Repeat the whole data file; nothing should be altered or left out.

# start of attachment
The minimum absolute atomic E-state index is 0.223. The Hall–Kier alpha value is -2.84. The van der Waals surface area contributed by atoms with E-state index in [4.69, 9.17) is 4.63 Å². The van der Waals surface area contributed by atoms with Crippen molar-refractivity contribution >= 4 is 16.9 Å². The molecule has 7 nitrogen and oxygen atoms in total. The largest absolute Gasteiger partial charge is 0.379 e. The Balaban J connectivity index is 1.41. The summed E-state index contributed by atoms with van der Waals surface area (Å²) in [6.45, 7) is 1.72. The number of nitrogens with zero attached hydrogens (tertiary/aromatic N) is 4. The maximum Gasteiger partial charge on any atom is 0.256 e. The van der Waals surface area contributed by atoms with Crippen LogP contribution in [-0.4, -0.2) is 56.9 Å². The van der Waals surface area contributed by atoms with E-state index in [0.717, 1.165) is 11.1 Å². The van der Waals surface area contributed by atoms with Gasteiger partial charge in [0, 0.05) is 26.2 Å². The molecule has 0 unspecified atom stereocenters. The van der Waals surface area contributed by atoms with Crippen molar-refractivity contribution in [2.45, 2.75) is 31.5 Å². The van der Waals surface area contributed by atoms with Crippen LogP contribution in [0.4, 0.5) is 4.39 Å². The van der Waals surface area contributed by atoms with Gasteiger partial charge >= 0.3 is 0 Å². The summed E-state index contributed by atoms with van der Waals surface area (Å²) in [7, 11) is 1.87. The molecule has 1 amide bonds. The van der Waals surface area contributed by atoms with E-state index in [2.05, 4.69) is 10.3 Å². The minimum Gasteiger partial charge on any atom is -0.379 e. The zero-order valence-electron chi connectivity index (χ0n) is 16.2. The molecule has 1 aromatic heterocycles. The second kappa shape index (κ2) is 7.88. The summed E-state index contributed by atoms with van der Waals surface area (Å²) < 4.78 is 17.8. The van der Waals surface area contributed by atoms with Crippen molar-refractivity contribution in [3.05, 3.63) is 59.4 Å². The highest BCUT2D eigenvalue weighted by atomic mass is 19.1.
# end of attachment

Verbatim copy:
The minimum absolute atomic E-state index is 0.223. The Hall–Kier alpha value is -2.84. The van der Waals surface area contributed by atoms with E-state index in [4.69, 9.17) is 4.63 Å². The van der Waals surface area contributed by atoms with Crippen molar-refractivity contribution >= 4 is 16.9 Å². The molecule has 7 nitrogen and oxygen atoms in total. The largest absolute Gasteiger partial charge is 0.379 e. The Balaban J connectivity index is 1.41. The summed E-state index contributed by atoms with van der Waals surface area (Å²) in [6.45, 7) is 1.72. The number of nitrogens with zero attached hydrogens (tertiary/aromatic N) is 4. The maximum Gasteiger partial charge on any atom is 0.256 e. The van der Waals surface area contributed by atoms with Crippen LogP contribution in [-0.4, -0.2) is 56.9 Å². The van der Waals surface area contributed by atoms with E-state index in [0.717, 1.165) is 11.1 Å². The van der Waals surface area contributed by atoms with Gasteiger partial charge in [0, 0.05) is 26.2 Å². The molecule has 0 unspecified atom stereocenters. The van der Waals surface area contributed by atoms with Crippen molar-refractivity contribution in [2.45, 2.75) is 31.5 Å². The van der Waals surface area contributed by atoms with Crippen LogP contribution in [0.4, 0.5) is 4.39 Å². The van der Waals surface area contributed by atoms with Gasteiger partial charge >= 0.3 is 0 Å². The summed E-state index contributed by atoms with van der Waals surface area (Å²) in [7, 11) is 1.87. The molecule has 1 amide bonds. The van der Waals surface area contributed by atoms with E-state index in [2.05, 4.69) is 10.3 Å². The minimum Gasteiger partial charge on any atom is -0.379 e. The zero-order valence-electron chi connectivity index (χ0n) is 16.2. The molecule has 1 aromatic heterocycles. The second kappa shape index (κ2) is 7.88. The summed E-state index contributed by atoms with van der Waals surface area (Å²) < 4.78 is 17.8. The van der Waals surface area contributed by atoms with Crippen molar-refractivity contribution in [3.05, 3.63) is 59.4 Å². The highest BCUT2D eigenvalue weighted by atomic mass is 19.1.